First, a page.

Doctrine of kompetenz – kompetenz
- Allegation of invalidity of the underlying contract, would not preclude the arbitral tribunal from determining the said issue in the first instance, even though the alleged illegality would render the contract void from inception. Only if the arbitration agreement is itself directly impeached, and rendered void or unenforceable on grounds which relate to the arbitration agreement itself, and not merely as a consequence of the invalidity of the underlying contract, that the courts may refuse reference to arbitration. 
- The main agreement and the arbitration agreement must be treated as having been separately concluded and the arbitration agreement can be invalidated only on a ground which relates to the arbitration agreement and is not merely a consequence of the invalidity of the main agreement. The doctrine of separability requires direct impeachment of the arbitration agreement before it can be set aside. Therefore, the allegations that the arbitration agreement is parasitical to a challenge to the validity to the main agreement will not do. 
- The doctrine of “kompetenz-kompetenz”, also referred to as “compétence-compétence”, or “compétence de la recognized”, implies that the Arbitral Tribunal is empowered and has the competence to rule on its own jurisdiction, including determining all jurisdictional issues, and the existence or validity of the arbitration agreement.
The English Law on doctrines of separability and kompetenz – kompetenz
The Hon’ble Supreme Court noticed that the law as it stands in U.K. today is that if the court while entertaining a plea to refer the parties to arbitration, is satisfied of the existence of the arbitration agreement, it is incumbent to refer the parties to arbitration, even if objections to the validity of the substantive contract are raised. Where the arbitration agreement is embedded in an underlying contract, the court would not entertain the dispute on the issue of jurisdiction until the arbitral tribunal has ruled on this issue.
 Para 3.3.
 “Article 16. The arbitral tribunal may rule on its own jurisdiction, including any objections with respect to the existence or validity of the arbitration agreement. For that purpose, an arbitration clause which forms a part of a contract shall be treated as an agreement independent of the other terms of the contract. A decision by the arbitral tribunal that the contract is null and void shall not entail ipso jure the invalidity of the arbitration clause.”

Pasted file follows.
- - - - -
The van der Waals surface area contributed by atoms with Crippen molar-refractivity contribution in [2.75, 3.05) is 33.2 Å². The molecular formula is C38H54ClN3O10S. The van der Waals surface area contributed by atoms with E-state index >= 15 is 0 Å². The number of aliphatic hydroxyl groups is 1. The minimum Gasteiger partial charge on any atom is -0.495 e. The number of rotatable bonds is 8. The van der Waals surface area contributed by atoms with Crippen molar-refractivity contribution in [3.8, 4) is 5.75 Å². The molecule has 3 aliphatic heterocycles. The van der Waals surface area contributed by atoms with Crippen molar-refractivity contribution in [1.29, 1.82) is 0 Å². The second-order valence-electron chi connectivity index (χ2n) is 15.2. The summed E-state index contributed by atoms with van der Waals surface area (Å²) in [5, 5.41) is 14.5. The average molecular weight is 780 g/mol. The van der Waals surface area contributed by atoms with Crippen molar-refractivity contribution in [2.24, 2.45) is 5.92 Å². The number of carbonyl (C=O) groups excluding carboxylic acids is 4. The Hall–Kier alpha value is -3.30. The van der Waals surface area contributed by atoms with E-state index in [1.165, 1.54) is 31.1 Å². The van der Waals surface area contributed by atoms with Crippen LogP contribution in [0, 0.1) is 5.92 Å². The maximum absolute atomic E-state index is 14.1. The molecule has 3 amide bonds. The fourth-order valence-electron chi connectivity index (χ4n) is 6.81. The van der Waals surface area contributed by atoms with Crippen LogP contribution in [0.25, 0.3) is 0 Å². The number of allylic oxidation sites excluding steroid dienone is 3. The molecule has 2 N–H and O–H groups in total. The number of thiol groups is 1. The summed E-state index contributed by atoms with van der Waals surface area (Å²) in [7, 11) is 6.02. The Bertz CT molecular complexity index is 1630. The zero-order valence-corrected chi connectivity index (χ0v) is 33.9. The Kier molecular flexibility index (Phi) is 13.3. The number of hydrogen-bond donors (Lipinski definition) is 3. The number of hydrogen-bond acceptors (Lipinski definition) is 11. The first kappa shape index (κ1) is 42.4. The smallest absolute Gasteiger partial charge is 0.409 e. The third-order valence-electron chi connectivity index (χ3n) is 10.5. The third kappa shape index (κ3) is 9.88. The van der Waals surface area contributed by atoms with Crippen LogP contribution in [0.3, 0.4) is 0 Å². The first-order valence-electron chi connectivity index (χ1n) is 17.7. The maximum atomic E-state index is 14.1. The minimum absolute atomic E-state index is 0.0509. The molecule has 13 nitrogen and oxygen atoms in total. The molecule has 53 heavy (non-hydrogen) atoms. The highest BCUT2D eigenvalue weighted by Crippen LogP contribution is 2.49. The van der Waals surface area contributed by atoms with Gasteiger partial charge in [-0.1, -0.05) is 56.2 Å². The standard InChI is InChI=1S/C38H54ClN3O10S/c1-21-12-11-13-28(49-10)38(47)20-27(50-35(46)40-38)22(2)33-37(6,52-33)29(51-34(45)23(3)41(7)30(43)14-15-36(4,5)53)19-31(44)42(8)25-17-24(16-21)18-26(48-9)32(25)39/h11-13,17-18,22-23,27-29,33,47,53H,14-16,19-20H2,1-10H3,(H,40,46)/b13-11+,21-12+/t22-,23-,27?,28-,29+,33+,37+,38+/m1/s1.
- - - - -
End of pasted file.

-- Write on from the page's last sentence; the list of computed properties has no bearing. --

Para 3.4. Different jurisdictions provide different stages where the Court can scrutinize the decision of the arbitration tribunal qua its jurisdiction. Under the Indian Arbitration & Conciliation Act, 1996, such challenge before the Court is maintainable only after the final award is passed as provided by Section 16(6) of the said Act
 “16. Competence of arbitral tribunal to rule on its jurisdiction:
(1) The arbitral tribunal may rule on its own jurisdiction, including ruling on any objections with respect to the existence or validity of the arbitration agreement, and for that purpose, —
(b) a decision by the arbitral tribunal that the contract is null and void shall not entail ipso jure the invalidity of the arbitration clause.”
 (2011) 14 SCC 66 followed in Naina Thakkar v. Annapurna Builders, (2013) 14 SCC 354.
 (2019) 9 SCC 209.
 Delivered on 14.12.2020 in C.A. No. 2402 / 2019.
  14 Ch. D 471 relied upon by the Indian Courts in N. Radhakrishnan v. Maestro Engineers (2010) 1 SCC 72 and Abdul Kadir v. Madhav Prabhakar AIR 1962 SC 406:  3 SCR 702.
 A. Ayyasamy v. A. Paramasivam & Ors (2016) 10 SCC 386 followed in Rashid Raza v. Sadaf Akhtar (2019) 8 SCC 710.
 Ameet Lalchand Shah & Ors. v. Rishabh Enterprises & Anr (2018) 15 SCC 678.
 Avitel Post Studioz Ltd. & Ors. v. HSBC PI Holdings (Mauritius Limited), (2020) SCCOnLine SC 656 affirmed in Deccan Paper Mills v. Regency Mahavir (2020) SCCOnLine SC 655 and Vidya Drolia & Others v. Durga Trading Corporation Civil Appeal No.2402 of 2019 decided vide Judgment dated 14.12.2020.
 Swiss Timing Ltd. v. Commonwealth Games 2010 Organising Committee, (2014) 6 SCC 677 cited with approval by this Court in Avitel Post Studioz Ltd. & Ors. v. HSBC PI Holdings (Mauritius Limited) (supra)
 Malhotra’s Commentary on the Law of Arbitration, [4th ed., Wolters Kluwer (2020)], p.339, Volume I.
 Heyman v. Darwins Ltd  AC 356.
 Bremer Vulkan Schiffbau und Maschinefabrik v. South India Shipping Corporation  AC 909.
 Harbour Assurance v. Kansa General International Insurance,  1 Lloyd’s Rep. 455 (CA).
 Lesotho Highlands Development Authority v. Impregilo SpA and others,  UKHL 43 :  1 A.C. 221 at .
 Gosset v. Caparelli Cass. Civ. Lere, 7 May 1963 (Dalloz, 1963), 545.
 Prima Paint Corporation v. Flood & Conklin MFG. CO 388 US 395 (1967) followed in Buckeye Check Cashing, Inc v. Cardegna et. al US SC 440 (2006) and Rent-A- Center, West, Inc. v. Jackon 561 US 63 (2010).
 Fiona Trust & Holding Corporation v. Privalov  EWCA Civ 20.
 Fili Shipping Co Ltd and others v. Premium Nafta Products Ltd and others  UKHL 40.
 Uttarakhand Purv Sainik Kalyan Nigam Ltd. v. Northern Coal Field Ltd (2020) 2 SCC 455.
 As noted by Lord Hoffman in  4 ALL ER 951 at 960, at paragraph 19.